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Phosphates and Alternative Detergent Builders

Recognition of the relationship between increasing phosphorus inputs to surface waters and the subsequent increase in eutrophication of water bodies gave rise to public concern during the 1970's and 1980's. This led to action by several countries including the USA, Japan and some EU member states, to reduce phosphorus loads, particularly from urban and industrial point sources.

The two main areas of action that have taken place, particularly in the late 1980's and early 1990's are:

  • A reduction in the amount of sodium tripolyphosphate (STPP) used in detergent builders and switch to 'alternative' non-phosphate based builders, such as Zeolite A; and,

  • Improving wastewater treatment through implementation of the Urban Wastewater Treatment Directive (UWWTD).

Where STPP is used as builder in household detergents it contributes to up to 50% of soluble (bioavailable) phosphorus in municipal wastewater, therefore a reduction in the use of phosphate based detergents should have a positive impact on the eutrophication of surface water bodies. Measures to reduce the use of STPP based detergents in the EU included the introduction of laws or voluntary agreements to change to Zeolite A as the builder for household laundry detergents. As a result STPP consumption has decreased substantially since the early 1980's, with dramatic decreases observed in Germany, Italy, the Netherlands and Switzerland. The widespread introduction of zeolite based detergents, even in countries where no formal action was taken, implies widespread acceptance of zeolite based detergents throughout Member States.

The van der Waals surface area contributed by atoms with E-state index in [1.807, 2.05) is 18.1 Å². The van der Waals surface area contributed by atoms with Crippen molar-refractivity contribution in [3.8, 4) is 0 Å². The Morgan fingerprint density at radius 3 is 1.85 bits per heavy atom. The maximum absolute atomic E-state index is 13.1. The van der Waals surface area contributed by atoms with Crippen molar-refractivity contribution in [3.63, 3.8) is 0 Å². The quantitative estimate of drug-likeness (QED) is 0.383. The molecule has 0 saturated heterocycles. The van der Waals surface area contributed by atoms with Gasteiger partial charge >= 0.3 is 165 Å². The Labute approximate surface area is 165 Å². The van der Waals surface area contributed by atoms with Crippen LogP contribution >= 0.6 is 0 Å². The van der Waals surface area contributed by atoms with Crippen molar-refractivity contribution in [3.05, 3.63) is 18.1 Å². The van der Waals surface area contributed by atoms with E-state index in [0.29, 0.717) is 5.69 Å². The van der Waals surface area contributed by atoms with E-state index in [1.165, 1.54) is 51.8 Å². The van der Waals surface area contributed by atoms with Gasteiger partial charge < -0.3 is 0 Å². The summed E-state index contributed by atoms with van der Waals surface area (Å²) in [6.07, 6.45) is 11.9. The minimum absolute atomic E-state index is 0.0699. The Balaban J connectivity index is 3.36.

The European Commission (EC) has implemented this study to address the current use of phosphates in detergents throughout the European Union (EU) and recommend appropriate measures to improve the current situation. The study covers the fifteen Member States of the EU and the three accession countries Poland, Hungary and the Czech Republic.

The aim of the study is to investigate the costs and benefits of substituting phosphorus in detergents with other appropriate builders and to provide recommendations on the most appropriate method of reducing phosphorus concentrations in surface waters, through either improving wastewater treatment, banning the use of phosphates as detergent builders, or a combination of the two approaches.

The Scientific Committee on Toxicity, Ecotoxicity and the Environment (SCTEE) gave its opinion on the study report on 10 March 2003 which can be found on the homepage of the SCTEE.